Training and development: master your destiny

The media spotlight is fixed firmly on job cuts in the UK financial services
industry. A week does not pass without another financial institution announcing
job cuts or recruitment freezes. Many accountants will simply weather this storm
and sit tight, but some are adopting a different strategy to overcome the
current economic climate. Many accountants are choosing masters degrees to
up-skill and ensure that they stand out in their current job or wider market
place, and training themselves out of a recession.

There is an established link between economic downturns and people looking to
increase their skills levels. But why would accountants, who are already
highly-skilled, choose to do this? Masters degrees traditionally have been a
choice for those interested in academic careers – but with the current economic
turmoil has come a reassessment of the importance of having additional
qualifications on a CV. The result is that more practicing accountants are now
looking beyond their existing professional qualifications.

Why a Masters?

Before answering the why, it is first important to deal with the why not. The
biggest single obstacle is time. Accountants in practice need to think carefully
about whether they can spend the time to make the most of their studying. The
solution is often distance and part-time learning, but students should not
underestimate the time commitment required by a masters.

Cost is another factor. If a candidate wants to impress with their CV they
need to ensure their masters is from a reputable business school. The costs will
be significant, however, and must be weighed against the benefits of investing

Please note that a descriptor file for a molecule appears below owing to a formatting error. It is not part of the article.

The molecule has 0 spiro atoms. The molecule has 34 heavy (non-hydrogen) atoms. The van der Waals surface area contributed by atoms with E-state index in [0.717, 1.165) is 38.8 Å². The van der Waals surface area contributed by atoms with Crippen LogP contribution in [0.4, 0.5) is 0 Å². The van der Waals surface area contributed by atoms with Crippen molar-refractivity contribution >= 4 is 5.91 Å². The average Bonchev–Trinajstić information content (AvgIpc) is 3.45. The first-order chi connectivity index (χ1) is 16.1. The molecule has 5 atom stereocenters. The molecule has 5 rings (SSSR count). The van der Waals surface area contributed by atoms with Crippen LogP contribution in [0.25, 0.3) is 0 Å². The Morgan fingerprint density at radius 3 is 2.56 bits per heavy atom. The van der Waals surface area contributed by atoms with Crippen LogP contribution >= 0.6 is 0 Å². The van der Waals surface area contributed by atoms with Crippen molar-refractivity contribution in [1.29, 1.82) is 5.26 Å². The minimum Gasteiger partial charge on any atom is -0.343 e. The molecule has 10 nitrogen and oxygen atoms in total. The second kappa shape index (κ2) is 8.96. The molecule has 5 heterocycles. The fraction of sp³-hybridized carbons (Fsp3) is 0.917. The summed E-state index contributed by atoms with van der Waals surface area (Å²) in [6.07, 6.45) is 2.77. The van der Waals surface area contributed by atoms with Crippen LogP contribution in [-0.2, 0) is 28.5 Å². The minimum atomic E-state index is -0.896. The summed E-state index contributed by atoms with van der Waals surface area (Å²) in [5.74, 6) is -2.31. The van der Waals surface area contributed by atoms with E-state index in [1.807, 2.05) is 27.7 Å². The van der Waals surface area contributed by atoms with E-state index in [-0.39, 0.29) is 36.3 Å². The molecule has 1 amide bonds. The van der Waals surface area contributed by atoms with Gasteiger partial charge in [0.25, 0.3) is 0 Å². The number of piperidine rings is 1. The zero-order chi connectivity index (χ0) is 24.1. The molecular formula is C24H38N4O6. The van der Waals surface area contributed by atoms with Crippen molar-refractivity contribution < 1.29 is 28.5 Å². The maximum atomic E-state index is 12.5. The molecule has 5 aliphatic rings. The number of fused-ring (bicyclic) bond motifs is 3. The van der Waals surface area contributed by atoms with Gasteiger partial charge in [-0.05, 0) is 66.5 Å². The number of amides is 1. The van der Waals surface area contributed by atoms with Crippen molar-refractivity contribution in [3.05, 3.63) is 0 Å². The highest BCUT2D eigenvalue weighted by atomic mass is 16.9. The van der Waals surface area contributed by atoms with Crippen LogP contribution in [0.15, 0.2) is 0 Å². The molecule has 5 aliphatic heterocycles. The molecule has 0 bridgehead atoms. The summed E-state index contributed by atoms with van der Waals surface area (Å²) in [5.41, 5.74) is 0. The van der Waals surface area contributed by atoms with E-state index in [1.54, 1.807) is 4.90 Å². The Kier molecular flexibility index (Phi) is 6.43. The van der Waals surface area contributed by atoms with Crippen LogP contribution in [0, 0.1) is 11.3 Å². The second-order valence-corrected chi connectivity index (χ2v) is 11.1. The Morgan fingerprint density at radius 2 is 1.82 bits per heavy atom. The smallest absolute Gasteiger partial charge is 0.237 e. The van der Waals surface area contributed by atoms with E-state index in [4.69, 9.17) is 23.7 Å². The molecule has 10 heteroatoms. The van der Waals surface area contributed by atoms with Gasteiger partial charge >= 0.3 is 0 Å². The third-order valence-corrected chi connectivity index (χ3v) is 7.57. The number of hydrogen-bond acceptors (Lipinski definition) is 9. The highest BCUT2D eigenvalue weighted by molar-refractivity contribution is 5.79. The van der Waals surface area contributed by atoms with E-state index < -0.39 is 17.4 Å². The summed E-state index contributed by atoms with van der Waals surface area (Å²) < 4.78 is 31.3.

in their professional development.

This will be a significant decision at a time of economic uncertainty,
particularly if you are not currently employed. Indeed, if you have a forced
period of time out of the workforce is a masters the best use of this time?

Lastly, an individual needs to think how affected they are by the credit
crunch. Perhaps their area is not vulnerable to job cuts and so a masters degree
will be of less immediate value.

So a masters degree is not the right choice for everyone. However, for
accountants, who already have a very high level of professional training and
expertise, undertaking such a qualification can give a seasoned practitioner the
opportunity to take stock of what they have learnt through their career to date
and work on any skill gaps.

Today accountants need to have much more than just technical knowledge. An
understanding of related business areas such as finance, supply chain
management, economics and marketing is also necessary. Alongside such knowledge,
accountants need to possess the right mix of ‘soft skills’.

Not only will advanced skills such as communication, team work, leadership,
problem solving, professional ethics, project management and other key skills
help an accountant be more effective and therefore valuable in their current
role, it will also help them stand out at an interview for future positions. A